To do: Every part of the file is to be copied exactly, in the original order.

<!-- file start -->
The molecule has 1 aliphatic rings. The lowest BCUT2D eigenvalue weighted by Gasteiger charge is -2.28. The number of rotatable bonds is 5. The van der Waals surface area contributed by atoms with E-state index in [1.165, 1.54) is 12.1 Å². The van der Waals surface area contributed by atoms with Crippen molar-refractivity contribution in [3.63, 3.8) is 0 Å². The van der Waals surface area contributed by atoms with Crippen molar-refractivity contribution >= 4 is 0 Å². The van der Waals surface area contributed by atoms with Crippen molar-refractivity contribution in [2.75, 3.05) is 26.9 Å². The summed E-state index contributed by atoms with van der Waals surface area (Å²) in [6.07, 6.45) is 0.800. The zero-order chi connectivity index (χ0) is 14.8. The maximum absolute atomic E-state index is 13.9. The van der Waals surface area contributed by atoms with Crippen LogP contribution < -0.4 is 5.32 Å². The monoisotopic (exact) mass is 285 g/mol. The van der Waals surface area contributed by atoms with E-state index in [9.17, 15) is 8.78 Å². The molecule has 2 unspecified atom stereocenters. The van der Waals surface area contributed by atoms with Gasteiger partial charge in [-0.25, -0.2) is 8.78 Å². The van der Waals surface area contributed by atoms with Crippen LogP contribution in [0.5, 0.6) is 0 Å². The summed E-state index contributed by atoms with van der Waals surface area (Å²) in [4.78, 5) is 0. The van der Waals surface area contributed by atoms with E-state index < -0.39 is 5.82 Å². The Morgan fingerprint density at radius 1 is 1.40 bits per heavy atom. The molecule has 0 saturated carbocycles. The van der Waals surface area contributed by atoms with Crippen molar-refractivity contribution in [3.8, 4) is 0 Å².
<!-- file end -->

The molecule has 1 aliphatic rings. The lowest BCUT2D eigenvalue weighted by Gasteiger charge is -2.28. The number of rotatable bonds is 5. The van der Waals surface area contributed by atoms with E-state index in [1.165, 1.54) is 12.1 Å². The van der Waals surface area contributed by atoms with Crippen molar-refractivity contribution in [3.63, 3.8) is 0 Å². The van der Waals surface area contributed by atoms with Crippen molar-refractivity contribution >= 4 is 0 Å². The van der Waals surface area contributed by atoms with Crippen molar-refractivity contribution in [2.75, 3.05) is 26.9 Å². The summed E-state index contributed by atoms with van der Waals surface area (Å²) in [6.07, 6.45) is 0.800. The zero-order chi connectivity index (χ0) is 14.8. The maximum absolute atomic E-state index is 13.9. The van der Waals surface area contributed by atoms with Crippen LogP contribution < -0.4 is 5.32 Å². The monoisotopic (exact) mass is 285 g/mol. The van der Waals surface area contributed by atoms with E-state index in [9.17, 15) is 8.78 Å². The molecule has 2 unspecified atom stereocenters. The van der Waals surface area contributed by atoms with Gasteiger partial charge in [-0.25, -0.2) is 8.78 Å². The van der Waals surface area contributed by atoms with Crippen LogP contribution in [0.5, 0.6) is 0 Å². The summed E-state index contributed by atoms with van der Waals surface area (Å²) in [4.78, 5) is 0. The van der Waals surface area contributed by atoms with E-state index < -0.39 is 5.82 Å². The Morgan fingerprint density at radius 1 is 1.40 bits per heavy atom. The molecule has 0 saturated carbocycles. The van der Waals surface area contributed by atoms with Crippen molar-refractivity contribution in [3.8, 4) is 0 Å².